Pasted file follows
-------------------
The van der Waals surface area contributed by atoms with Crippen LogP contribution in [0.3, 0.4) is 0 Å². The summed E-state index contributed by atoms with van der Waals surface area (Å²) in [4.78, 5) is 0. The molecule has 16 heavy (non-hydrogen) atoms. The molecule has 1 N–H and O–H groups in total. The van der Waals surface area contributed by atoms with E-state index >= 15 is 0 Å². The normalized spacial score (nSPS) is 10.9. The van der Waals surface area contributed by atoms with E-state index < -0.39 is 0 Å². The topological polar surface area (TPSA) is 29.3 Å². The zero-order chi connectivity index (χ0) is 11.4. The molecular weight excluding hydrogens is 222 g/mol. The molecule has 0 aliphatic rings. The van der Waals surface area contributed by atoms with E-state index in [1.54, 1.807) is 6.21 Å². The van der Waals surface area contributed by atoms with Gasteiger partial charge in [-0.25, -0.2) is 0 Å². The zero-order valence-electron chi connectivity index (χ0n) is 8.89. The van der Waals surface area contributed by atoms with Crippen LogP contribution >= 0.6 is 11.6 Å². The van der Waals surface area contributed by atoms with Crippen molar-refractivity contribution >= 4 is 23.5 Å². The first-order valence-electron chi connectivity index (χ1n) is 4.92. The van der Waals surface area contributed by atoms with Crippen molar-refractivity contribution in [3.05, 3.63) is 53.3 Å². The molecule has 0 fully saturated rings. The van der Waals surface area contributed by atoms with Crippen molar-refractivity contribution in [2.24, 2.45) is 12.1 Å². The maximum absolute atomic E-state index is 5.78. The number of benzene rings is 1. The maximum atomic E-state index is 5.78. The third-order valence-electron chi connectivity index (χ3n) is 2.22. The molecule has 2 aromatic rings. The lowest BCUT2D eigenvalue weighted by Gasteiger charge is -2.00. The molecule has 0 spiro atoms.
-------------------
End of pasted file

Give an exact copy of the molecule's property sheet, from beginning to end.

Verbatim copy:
The van der Waals surface area contributed by atoms with Crippen LogP contribution in [0.3, 0.4) is 0 Å². The summed E-state index contributed by atoms with van der Waals surface area (Å²) in [4.78, 5) is 0. The molecule has 16 heavy (non-hydrogen) atoms. The molecule has 1 N–H and O–H groups in total. The van der Waals surface area contributed by atoms with E-state index >= 15 is 0 Å². The normalized spacial score (nSPS) is 10.9. The van der Waals surface area contributed by atoms with E-state index < -0.39 is 0 Å². The topological polar surface area (TPSA) is 29.3 Å². The zero-order chi connectivity index (χ0) is 11.4. The molecular weight excluding hydrogens is 222 g/mol. The molecule has 0 aliphatic rings. The van der Waals surface area contributed by atoms with E-state index in [1.54, 1.807) is 6.21 Å². The van der Waals surface area contributed by atoms with Gasteiger partial charge in [-0.25, -0.2) is 0 Å². The zero-order valence-electron chi connectivity index (χ0n) is 8.89. The van der Waals surface area contributed by atoms with Crippen LogP contribution >= 0.6 is 11.6 Å². The van der Waals surface area contributed by atoms with Crippen molar-refractivity contribution >= 4 is 23.5 Å². The first-order valence-electron chi connectivity index (χ1n) is 4.92. The van der Waals surface area contributed by atoms with Crippen molar-refractivity contribution in [3.05, 3.63) is 53.3 Å². The molecule has 0 fully saturated rings. The van der Waals surface area contributed by atoms with Crippen molar-refractivity contribution in [2.24, 2.45) is 12.1 Å². The maximum absolute atomic E-state index is 5.78. The number of benzene rings is 1. The maximum atomic E-state index is 5.78. The third-order valence-electron chi connectivity index (χ3n) is 2.22. The molecule has 2 aromatic rings. The lowest BCUT2D eigenvalue weighted by Gasteiger charge is -2.00. The molecule has 0 spiro atoms.